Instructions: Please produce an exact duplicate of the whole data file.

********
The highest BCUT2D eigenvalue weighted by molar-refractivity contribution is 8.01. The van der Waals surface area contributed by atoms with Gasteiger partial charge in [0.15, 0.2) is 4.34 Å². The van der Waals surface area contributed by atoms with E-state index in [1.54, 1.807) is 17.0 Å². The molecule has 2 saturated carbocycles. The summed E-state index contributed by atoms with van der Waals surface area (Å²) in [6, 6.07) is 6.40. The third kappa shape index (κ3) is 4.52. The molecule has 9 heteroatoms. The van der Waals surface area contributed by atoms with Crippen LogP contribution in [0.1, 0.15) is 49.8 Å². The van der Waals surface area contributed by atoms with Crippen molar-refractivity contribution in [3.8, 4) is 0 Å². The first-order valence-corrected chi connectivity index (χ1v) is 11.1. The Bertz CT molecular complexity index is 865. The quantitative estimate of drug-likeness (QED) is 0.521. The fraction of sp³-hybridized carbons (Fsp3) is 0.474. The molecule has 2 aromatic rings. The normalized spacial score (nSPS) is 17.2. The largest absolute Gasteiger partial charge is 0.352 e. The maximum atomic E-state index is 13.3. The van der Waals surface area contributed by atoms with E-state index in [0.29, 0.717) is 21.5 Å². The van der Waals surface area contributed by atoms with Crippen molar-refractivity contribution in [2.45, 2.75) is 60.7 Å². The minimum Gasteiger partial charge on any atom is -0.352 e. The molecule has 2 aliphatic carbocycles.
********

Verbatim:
The highest BCUT2D eigenvalue weighted by molar-refractivity contribution is 8.01. The van der Waals surface area contributed by atoms with Gasteiger partial charge in [0.15, 0.2) is 4.34 Å². The van der Waals surface area contributed by atoms with E-state index in [1.54, 1.807) is 17.0 Å². The molecule has 2 saturated carbocycles. The summed E-state index contributed by atoms with van der Waals surface area (Å²) in [6, 6.07) is 6.40. The third kappa shape index (κ3) is 4.52. The molecule has 9 heteroatoms. The van der Waals surface area contributed by atoms with Crippen LogP contribution in [0.1, 0.15) is 49.8 Å². The van der Waals surface area contributed by atoms with Crippen molar-refractivity contribution in [3.8, 4) is 0 Å². The first-order valence-corrected chi connectivity index (χ1v) is 11.1. The Bertz CT molecular complexity index is 865. The quantitative estimate of drug-likeness (QED) is 0.521. The fraction of sp³-hybridized carbons (Fsp3) is 0.474. The molecule has 2 aromatic rings. The normalized spacial score (nSPS) is 17.2. The largest absolute Gasteiger partial charge is 0.352 e. The maximum atomic E-state index is 13.3. The van der Waals surface area contributed by atoms with E-state index in [0.29, 0.717) is 21.5 Å². The van der Waals surface area contributed by atoms with Crippen molar-refractivity contribution in [2.45, 2.75) is 60.7 Å². The minimum Gasteiger partial charge on any atom is -0.352 e. The molecule has 2 aliphatic carbocycles.